Montreal, January 12, 2021 – Antoine Bouchard came within a hair’s breadth of claiming a second medal for Canada at the Doha Masters Tournament in Qatar on Tuesday, but he ultimately bowed out to Uzbekistan’s Khikmatillokh Turaev, who is ranked eighth in the world. The two were in a battle for bronze in the under-73 kg category.
Bouchard went on the offensive right from the start of the bout but was unable to score any points. Turaev, the bronze medallist at the Paris Grand Slam last year, surprised Bouchard with little more than a minute to go in regulation time by knocking him to the ground to score a waza-ari and take the lead.
“When he threw me, he used a technique I wasn’t expecting at all. He did it at the right time and was able to overpower me,” admitted Bouchard.
Despite several attempts to retaliate, the 26-year-old wasn’t able to score during the last minute of the match. His opponent remained on the defensive in order to stay in control until time ran out and climb onto the third step of the podium.
“I was frustrated because he was taking his time between exchanges and he seemed really tired. I was tired too, but the fact that I was losing boosted my adrenalin. I stuck with my plan, but he slowed down after he scored and kept feinting without really attacking, just to look good,” added Bouchard.
Bouchard’s first loss of the tournament came at the hands of 2017 world champion Hashimoto Soichi of Japan during today’s semi-final. Soichi, who is ranked second worldwide, was defeated in the final by South Korea’s Changrim An, who is ranked thirteenth.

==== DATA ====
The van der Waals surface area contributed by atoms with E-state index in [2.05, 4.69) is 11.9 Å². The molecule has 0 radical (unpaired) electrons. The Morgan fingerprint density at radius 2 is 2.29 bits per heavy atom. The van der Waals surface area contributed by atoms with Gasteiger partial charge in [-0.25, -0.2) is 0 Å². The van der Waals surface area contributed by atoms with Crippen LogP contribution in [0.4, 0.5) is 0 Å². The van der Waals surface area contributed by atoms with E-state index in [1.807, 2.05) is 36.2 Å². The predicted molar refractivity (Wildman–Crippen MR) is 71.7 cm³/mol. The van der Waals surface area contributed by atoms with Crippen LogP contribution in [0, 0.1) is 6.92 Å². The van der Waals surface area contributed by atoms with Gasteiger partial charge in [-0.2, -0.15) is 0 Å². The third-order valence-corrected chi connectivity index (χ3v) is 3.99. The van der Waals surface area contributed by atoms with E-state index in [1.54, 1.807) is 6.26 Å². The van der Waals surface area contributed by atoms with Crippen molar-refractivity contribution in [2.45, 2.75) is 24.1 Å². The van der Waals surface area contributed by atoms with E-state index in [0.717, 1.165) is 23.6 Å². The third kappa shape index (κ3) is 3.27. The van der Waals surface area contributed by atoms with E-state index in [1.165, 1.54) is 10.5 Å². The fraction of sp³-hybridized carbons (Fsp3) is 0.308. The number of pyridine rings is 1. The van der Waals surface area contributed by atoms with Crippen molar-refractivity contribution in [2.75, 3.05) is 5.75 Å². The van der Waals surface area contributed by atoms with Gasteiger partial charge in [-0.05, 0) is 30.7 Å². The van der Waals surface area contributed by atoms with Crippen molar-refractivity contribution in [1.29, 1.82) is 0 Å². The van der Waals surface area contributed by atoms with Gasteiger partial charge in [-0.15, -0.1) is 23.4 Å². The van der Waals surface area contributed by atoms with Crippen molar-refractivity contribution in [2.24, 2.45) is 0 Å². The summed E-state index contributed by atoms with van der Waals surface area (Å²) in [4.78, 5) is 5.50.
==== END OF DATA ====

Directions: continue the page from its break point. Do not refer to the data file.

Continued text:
“I really kept to the plan, but Soichi’s style is effective against mine. I wasn’t as aggressive as I should have been. I wasted a lot of energy trying to get him to approach me, but it didn’t really work and I ran out of energy,” explained the current Pan-American champion.
During his first three bouts, the Saguenay native bested Ukraine’s Artem Khomula, Sweden’s Tommy Macias and Moldova’s Victor Sterpu by ippon.
Bouchard’s fifth place finish at today’s tournament is the best Masters result of his career. He competed at Rabat in 2015 and Guadalajara in 2016.
“Before I arrived here, I was feeling really confident and I wanted to go as far as possible. I beat three tough opponents and that’s what I’ll take home with me. It’s a big tournament and I was able to come through when it counted. I hope that continues.”
Also in the under-73kg category, Arthur Margelidon lost by ippon in overtime to Kazakhstan’s Zhansay Smagulov in his first round of the day.
One Win, One Loss for Briand
In the under-81 kg group, Étienne Briand competed in his first tournament in almost a year. He did not attend the Budapest Grand Slam or the Pan-American Championships in the fall. He ended the day Tuesday with a 1-1 record, beating Adrian Gandia of Puerto Rico before losing in overtime to Ivaylo Ivanov of Bulgaria, who went on to win bronze.
Antoine Valois-Fortier’s day ended quickly after he bowed out to Mongolia’s Uuganbaatar Otgonbaatar by ippon.
The only Canadian woman to compete on Tuesday was Catherine Beauchemin-Pinard, who lost her only match of the day in overtime to Austria’s Magdalena Krssakova in the under-63 kg class.
On Monday, Jessica Klimkait needed only 13 seconds to defeat Israel’s Timna Nelson Levy in the under-57 kg bronze medal final.
The Doha Masters Tournament will come to a close on Wednesday, with Canada’s Shady El Nahas competing in the under-100 kg group. He’ll attempt to pursue his winning streak following his bronze medal performance at the Budapest Grand Slam in October and his gold medal victory at the Pan-American Championships in Guadalajara in November.
Written by Sportcom for Judo Canada